All the kids have always known / that the emperor wears no clothes / But they bow down to him anyway / It’s better than being alone
– Arcade Fire in “Ready to Start”
I remember a couple of years ago explaining to a friend my understanding of the notion of teleological development in Aristotle’s writings. I used the metaphor my philosophy professor had, that of an acorn developing into an oak tree. It went like this: the potential for becoming an oak tree is inborn in the acorn, and comprises it’s true nature. To be a “good” (or “thriving,” “flourishing,” etc.) acorn is to become an oak tree. This might also be applied to people: if one is a “good” human, one should embody the distinctive virtues that constitute the true nature the human being (whatever those might be).
The point then came up that a culture that embraces a teleological understanding of human nature would hold a privileged position, in terms of power and status, for its adults. Young people are by definition unable, on the whole, to be “good” in this particular sense. They have not existed long enough as creatures in this world to have become skilled in practicing the virtues which comprise the point and purpose of their existence. They’re greenhorns who must necessarily mess up on the road to their flourishing. In such a culture adults who have excelled in various field of endeavor – from religion and science to care-taking and the manual trades- would be revered and praised as exemplars of human flourishing. They would be objects of intense longing and aspiration on the part of young people.
After conveying this, in so many words, to my friend, she furrowed her brow and expressed how different this outlook was from her own. This friend had for a number of previous summers run a day camp for young kids with her friend for her small island community. She loved working with children and aspired to be a midwife. On her view, children embodied the virtues that older people ought to strive for: a sense of wonder, openness, and a refreshing, iconoclastic kind of naiveté.
I was struck by her words, partly because I shared this belief in the virtues of children. Her words reminded me of a passage in book of collected lectures by Rudolf Steiner, called The Spiritual Guidance of the Individual and Humanity, claiming that children possess a “higher wisdom [that] functions like a ‘telephone connection’ to the spiritual beings in whose world we find ourselves between death and rebirth. Something from this world still flows into our aura during childhood.” This being the case, “even the wisest person can learn from a child.” Although not everyone will accept Steiner’s entire spiritual cosmogony, it seems to me that most people agree with the general thrust of this passage: the child possesses a kind of wisdom that the adult does not.
Thinking about this now, however, it seems that this valorization of the young goes further than a recognition of the wisdom of children. Contemporary American culture, on the whole, is in many ways a youth culture. For one, it places great value on innovation and change (in technology, ideas, values, etc.). In the realm of capitalist economy, David Harvey memorably calls this institutionalization of continuous upheaval “creative destruction”. And who is better at creating the new (and destroying the old) than young people? Innovation is clearly a value that youth are more apt to live with than the aged.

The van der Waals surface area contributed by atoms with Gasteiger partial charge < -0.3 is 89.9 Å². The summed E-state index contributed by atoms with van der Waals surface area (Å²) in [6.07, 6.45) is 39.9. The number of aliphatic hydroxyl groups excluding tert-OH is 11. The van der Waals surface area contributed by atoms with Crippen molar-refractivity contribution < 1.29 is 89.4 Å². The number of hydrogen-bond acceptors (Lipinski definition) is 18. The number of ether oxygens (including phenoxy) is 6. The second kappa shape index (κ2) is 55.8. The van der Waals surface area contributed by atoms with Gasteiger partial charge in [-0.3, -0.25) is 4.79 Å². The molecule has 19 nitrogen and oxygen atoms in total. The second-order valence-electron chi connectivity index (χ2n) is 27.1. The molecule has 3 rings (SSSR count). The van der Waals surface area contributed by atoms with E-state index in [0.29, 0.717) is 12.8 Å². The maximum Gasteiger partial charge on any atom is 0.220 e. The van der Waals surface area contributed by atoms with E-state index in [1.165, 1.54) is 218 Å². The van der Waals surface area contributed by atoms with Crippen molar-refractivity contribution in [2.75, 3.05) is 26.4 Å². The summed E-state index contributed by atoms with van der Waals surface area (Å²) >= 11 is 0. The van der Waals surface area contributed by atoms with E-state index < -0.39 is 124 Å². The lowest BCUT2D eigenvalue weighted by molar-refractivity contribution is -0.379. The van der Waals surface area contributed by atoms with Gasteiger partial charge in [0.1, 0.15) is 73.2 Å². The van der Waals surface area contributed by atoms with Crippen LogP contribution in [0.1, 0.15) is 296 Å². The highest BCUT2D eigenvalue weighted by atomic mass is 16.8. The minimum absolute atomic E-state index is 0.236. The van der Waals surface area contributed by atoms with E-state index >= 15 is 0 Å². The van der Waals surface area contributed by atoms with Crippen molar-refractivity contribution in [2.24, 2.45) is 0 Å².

America is also a culture that values physical beauty, particularly youthful physical beauty. While this is something that has been valued throughout history and cultures to varying extents, it’s hard to avoid the conclusion that contemporary American culture, with it’s multi-billion dollar cosmetic industry and ubiquity of body dysphoria, has a particularly intense, and perhaps pathological, attachment to this ideal.
The some goes for the ideas that form our everyday understandings of the world. One of the dominant epistemological models in our culture is that of Nietzsche’s free “spirit who plays naively…with everything that has hitherto been called holy, good, inviolable, divine.” The once-dominant understandings of religion, knowledge, and political membership– and the concomitant embodiment of these understandings in the (adult) figures of the holy person, philosopher, and citizen — have lost their credibility in the eyes of much of the population. It’s not that there are no elements in these ideas and figures that are valuable for our contemporary culture — the Socratic self-questioning of the philosopher, perhaps, or the understanding of the importance of shared labor in medieval Benedictine monasticism — but that it’s just those elements as elements that are valuable, not the calcified and decaying structures of which they were once an integral part.
As a result, the teleological understandings of human nature that underwrote the authority of the holy person, the philosopher, and the citizen have been replaced by a new embrace of the place of flux, creativity, experimentation, and playfulness in a human life. Consequently it is the young and their characteristic qualities that are celebrated, rather than the older, more moderate, and sturdier (albeit dustier) qualities of the accomplished adult.